Plumbing is a pretty serious task – we usually call a plumber to address a problem that is causing damage or major inconvenience in our homes. However, just because plumbing is important and necessary doesn’t mean that it can’t be fun and interesting as well! Read on to learn some facts about this essential industry.
- The term “plumbing” comes from ancient Roman times, when pipes were made out of lead, which is “plumbum” in Latin. Why didn’t the Romans get lead poisoning from their plumbing system? Their water sources were rich in calcium, which built up as deposits inside the pipes, protecting the water from contacting the lead.
- Indoor plumbing dates back to at least 2,500 B.C. Moreover, the first flushing toilet was found on the isle of Crete in the palace of King Minus. It dates back to 1500 B.C.
- Ancient Egyptians used copper piping for their plumbing – the same material that is most commonly used for plumbing work in the modern world, 3,000 years later!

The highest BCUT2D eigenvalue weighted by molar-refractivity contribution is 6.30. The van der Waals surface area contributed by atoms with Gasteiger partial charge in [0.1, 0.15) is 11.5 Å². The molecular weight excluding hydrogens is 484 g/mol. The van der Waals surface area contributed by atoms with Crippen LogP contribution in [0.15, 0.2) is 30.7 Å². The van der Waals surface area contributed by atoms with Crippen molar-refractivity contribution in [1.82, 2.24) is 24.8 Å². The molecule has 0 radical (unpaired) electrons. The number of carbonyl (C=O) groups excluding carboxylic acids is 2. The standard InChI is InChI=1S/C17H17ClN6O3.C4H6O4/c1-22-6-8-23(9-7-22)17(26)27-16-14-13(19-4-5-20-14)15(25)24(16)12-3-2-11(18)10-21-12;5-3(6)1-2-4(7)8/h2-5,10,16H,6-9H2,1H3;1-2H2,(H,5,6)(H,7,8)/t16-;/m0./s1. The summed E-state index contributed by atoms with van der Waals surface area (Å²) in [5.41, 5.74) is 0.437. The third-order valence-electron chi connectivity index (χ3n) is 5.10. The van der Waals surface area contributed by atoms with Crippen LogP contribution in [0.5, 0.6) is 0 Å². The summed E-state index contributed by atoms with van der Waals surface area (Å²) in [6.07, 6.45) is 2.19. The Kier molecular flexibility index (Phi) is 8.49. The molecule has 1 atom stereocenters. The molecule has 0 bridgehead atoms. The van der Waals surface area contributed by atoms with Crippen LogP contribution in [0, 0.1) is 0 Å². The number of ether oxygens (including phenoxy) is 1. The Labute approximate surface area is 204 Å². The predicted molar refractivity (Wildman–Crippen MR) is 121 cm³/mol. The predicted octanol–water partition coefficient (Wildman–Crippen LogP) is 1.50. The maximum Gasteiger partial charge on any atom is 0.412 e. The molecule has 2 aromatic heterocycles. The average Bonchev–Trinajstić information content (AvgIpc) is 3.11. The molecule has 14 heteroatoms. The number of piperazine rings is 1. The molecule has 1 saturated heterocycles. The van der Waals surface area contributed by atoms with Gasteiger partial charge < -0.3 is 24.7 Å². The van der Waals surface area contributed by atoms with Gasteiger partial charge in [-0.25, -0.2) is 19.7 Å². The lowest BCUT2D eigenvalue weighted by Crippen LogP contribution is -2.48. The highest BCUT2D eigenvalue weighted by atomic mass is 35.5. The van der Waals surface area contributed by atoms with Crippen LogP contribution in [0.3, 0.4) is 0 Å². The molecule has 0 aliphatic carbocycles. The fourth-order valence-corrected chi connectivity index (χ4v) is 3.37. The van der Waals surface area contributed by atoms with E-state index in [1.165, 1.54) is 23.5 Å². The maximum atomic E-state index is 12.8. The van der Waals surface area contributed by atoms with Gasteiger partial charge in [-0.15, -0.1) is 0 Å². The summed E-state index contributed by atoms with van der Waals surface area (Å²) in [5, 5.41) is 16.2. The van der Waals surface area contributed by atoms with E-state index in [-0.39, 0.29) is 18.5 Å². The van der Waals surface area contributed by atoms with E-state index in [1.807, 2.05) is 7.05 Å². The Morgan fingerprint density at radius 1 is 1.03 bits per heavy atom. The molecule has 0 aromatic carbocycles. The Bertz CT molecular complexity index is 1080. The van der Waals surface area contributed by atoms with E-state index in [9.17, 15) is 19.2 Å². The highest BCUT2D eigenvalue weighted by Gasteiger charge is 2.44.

- Water pipes were made of wood in the 16th and 17th centuries.
- Approximately 18,000 gallons of water per year can be saved by installing a low-flush toilet in your home.
- Toilet flushing accounts for as much as 38 percent of household water use in an average home.
- A pinhead-sized leak in your plumbing wastes as much as 360,000 gallons of water per year, or enough to fill up 12,000 bathtubs.
Just Plain Strange
- Albert Einstein famously stated that if he could live his life over, he would be a plumber.
- In Japan, some urinals have voice-activated flushers.
- Over $100,000 was spent on a study to determine how most people set up their toilet paper roll, finding that three out of four people have it with the flap on the font.
- A wide array of pharmaceuticals enter our sewer system via urinary excretion, i.e., toilets. As a result, drugs such as cholesterol medications, pain relievers, antibiotics, estrogen, antidepressants and others have been detected in cities’ drinking water supplies.
For more interesting plumbing knowledge, keep reading Pipe Gripes. To repair a leak, install a more efficient appliance, or even install a whole-house water filtration system, call Thompson Electrical, Plumbing, Heating & Cooling.
Written and published by Thompson Electric, Plumbing, Heating & Cooling.
(Photo via Flickr)